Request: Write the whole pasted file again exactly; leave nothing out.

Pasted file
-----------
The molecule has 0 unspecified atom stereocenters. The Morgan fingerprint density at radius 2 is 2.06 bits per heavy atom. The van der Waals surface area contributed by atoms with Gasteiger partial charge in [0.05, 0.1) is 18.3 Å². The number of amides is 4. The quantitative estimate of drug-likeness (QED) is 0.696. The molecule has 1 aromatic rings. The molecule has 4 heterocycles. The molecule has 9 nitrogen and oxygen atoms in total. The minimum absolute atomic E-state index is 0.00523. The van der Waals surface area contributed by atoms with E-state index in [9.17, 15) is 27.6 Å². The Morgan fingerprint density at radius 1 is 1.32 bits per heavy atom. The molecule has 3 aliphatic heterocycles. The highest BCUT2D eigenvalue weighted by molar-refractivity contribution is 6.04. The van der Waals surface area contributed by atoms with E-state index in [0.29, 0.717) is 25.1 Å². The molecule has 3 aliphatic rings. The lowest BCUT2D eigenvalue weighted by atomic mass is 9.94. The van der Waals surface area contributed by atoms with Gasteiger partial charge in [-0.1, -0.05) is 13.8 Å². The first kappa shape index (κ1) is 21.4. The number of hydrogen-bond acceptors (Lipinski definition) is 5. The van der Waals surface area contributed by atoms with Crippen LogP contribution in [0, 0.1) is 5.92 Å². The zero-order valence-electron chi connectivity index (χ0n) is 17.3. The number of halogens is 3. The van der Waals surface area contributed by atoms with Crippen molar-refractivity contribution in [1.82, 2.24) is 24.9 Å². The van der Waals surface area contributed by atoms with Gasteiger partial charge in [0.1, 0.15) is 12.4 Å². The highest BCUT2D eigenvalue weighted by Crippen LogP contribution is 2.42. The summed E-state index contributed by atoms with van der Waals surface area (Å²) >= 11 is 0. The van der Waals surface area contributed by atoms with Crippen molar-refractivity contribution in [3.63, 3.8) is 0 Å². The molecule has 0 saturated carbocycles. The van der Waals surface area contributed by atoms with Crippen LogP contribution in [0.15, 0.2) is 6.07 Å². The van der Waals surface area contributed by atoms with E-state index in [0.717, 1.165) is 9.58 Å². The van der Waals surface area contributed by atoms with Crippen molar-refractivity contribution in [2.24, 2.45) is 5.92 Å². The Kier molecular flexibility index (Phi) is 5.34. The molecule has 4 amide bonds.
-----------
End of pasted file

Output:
The molecule has 0 unspecified atom stereocenters. The Morgan fingerprint density at radius 2 is 2.06 bits per heavy atom. The van der Waals surface area contributed by atoms with Gasteiger partial charge in [0.05, 0.1) is 18.3 Å². The number of amides is 4. The quantitative estimate of drug-likeness (QED) is 0.696. The molecule has 1 aromatic rings. The molecule has 4 heterocycles. The molecule has 9 nitrogen and oxygen atoms in total. The minimum absolute atomic E-state index is 0.00523. The van der Waals surface area contributed by atoms with E-state index in [9.17, 15) is 27.6 Å². The Morgan fingerprint density at radius 1 is 1.32 bits per heavy atom. The molecule has 3 aliphatic heterocycles. The highest BCUT2D eigenvalue weighted by molar-refractivity contribution is 6.04. The van der Waals surface area contributed by atoms with E-state index in [0.29, 0.717) is 25.1 Å². The molecule has 3 aliphatic rings. The lowest BCUT2D eigenvalue weighted by atomic mass is 9.94. The van der Waals surface area contributed by atoms with Gasteiger partial charge in [-0.1, -0.05) is 13.8 Å². The first kappa shape index (κ1) is 21.4. The number of hydrogen-bond acceptors (Lipinski definition) is 5. The van der Waals surface area contributed by atoms with Crippen LogP contribution in [0, 0.1) is 5.92 Å². The zero-order valence-electron chi connectivity index (χ0n) is 17.3. The number of halogens is 3. The van der Waals surface area contributed by atoms with Crippen molar-refractivity contribution in [1.82, 2.24) is 24.9 Å². The van der Waals surface area contributed by atoms with Gasteiger partial charge in [0.1, 0.15) is 12.4 Å². The highest BCUT2D eigenvalue weighted by Crippen LogP contribution is 2.42. The summed E-state index contributed by atoms with van der Waals surface area (Å²) >= 11 is 0. The van der Waals surface area contributed by atoms with Crippen molar-refractivity contribution in [3.63, 3.8) is 0 Å². The molecule has 0 saturated carbocycles. The van der Waals surface area contributed by atoms with Crippen LogP contribution in [0.15, 0.2) is 6.07 Å². The van der Waals surface area contributed by atoms with E-state index in [0.717, 1.165) is 9.58 Å². The van der Waals surface area contributed by atoms with Crippen molar-refractivity contribution in [2.24, 2.45) is 5.92 Å². The Kier molecular flexibility index (Phi) is 5.34. The molecule has 4 amide bonds.